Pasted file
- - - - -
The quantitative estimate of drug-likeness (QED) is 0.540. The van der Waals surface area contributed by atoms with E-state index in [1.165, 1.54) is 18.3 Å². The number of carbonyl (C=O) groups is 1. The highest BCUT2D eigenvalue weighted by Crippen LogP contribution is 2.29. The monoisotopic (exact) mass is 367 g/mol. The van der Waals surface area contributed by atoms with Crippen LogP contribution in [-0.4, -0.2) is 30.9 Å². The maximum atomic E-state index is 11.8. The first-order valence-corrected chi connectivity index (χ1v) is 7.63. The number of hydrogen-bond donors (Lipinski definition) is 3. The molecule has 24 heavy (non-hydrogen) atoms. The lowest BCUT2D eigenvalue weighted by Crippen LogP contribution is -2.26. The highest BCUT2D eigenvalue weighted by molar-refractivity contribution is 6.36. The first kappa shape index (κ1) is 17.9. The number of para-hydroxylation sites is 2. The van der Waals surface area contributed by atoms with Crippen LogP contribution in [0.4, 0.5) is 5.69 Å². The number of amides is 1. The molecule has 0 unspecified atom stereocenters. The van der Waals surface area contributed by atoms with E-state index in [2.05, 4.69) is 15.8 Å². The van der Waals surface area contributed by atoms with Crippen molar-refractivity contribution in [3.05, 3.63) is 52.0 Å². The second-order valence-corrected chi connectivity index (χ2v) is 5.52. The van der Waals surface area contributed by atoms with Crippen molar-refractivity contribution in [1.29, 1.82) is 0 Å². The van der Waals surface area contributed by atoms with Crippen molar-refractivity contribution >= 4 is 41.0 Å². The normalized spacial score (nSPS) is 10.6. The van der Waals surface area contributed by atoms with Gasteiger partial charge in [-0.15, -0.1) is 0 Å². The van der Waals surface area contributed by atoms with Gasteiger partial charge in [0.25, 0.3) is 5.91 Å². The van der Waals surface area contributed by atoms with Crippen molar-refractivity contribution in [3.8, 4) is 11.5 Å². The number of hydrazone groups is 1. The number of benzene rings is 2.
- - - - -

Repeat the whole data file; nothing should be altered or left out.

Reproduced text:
The quantitative estimate of drug-likeness (QED) is 0.540. The van der Waals surface area contributed by atoms with E-state index in [1.165, 1.54) is 18.3 Å². The number of carbonyl (C=O) groups is 1. The highest BCUT2D eigenvalue weighted by Crippen LogP contribution is 2.29. The monoisotopic (exact) mass is 367 g/mol. The van der Waals surface area contributed by atoms with Crippen LogP contribution in [-0.4, -0.2) is 30.9 Å². The maximum atomic E-state index is 11.8. The first-order valence-corrected chi connectivity index (χ1v) is 7.63. The number of hydrogen-bond donors (Lipinski definition) is 3. The molecule has 24 heavy (non-hydrogen) atoms. The lowest BCUT2D eigenvalue weighted by Crippen LogP contribution is -2.26. The highest BCUT2D eigenvalue weighted by molar-refractivity contribution is 6.36. The first kappa shape index (κ1) is 17.9. The number of para-hydroxylation sites is 2. The van der Waals surface area contributed by atoms with Crippen LogP contribution in [0.4, 0.5) is 5.69 Å². The number of amides is 1. The molecule has 0 unspecified atom stereocenters. The van der Waals surface area contributed by atoms with E-state index in [2.05, 4.69) is 15.8 Å². The van der Waals surface area contributed by atoms with Crippen molar-refractivity contribution in [3.05, 3.63) is 52.0 Å². The second-order valence-corrected chi connectivity index (χ2v) is 5.52. The van der Waals surface area contributed by atoms with Crippen molar-refractivity contribution in [1.29, 1.82) is 0 Å². The van der Waals surface area contributed by atoms with Crippen molar-refractivity contribution >= 4 is 41.0 Å². The normalized spacial score (nSPS) is 10.6. The van der Waals surface area contributed by atoms with Gasteiger partial charge in [-0.15, -0.1) is 0 Å². The van der Waals surface area contributed by atoms with Gasteiger partial charge in [0.25, 0.3) is 5.91 Å². The van der Waals surface area contributed by atoms with Crippen molar-refractivity contribution in [3.8, 4) is 11.5 Å². The number of hydrazone groups is 1. The number of benzene rings is 2.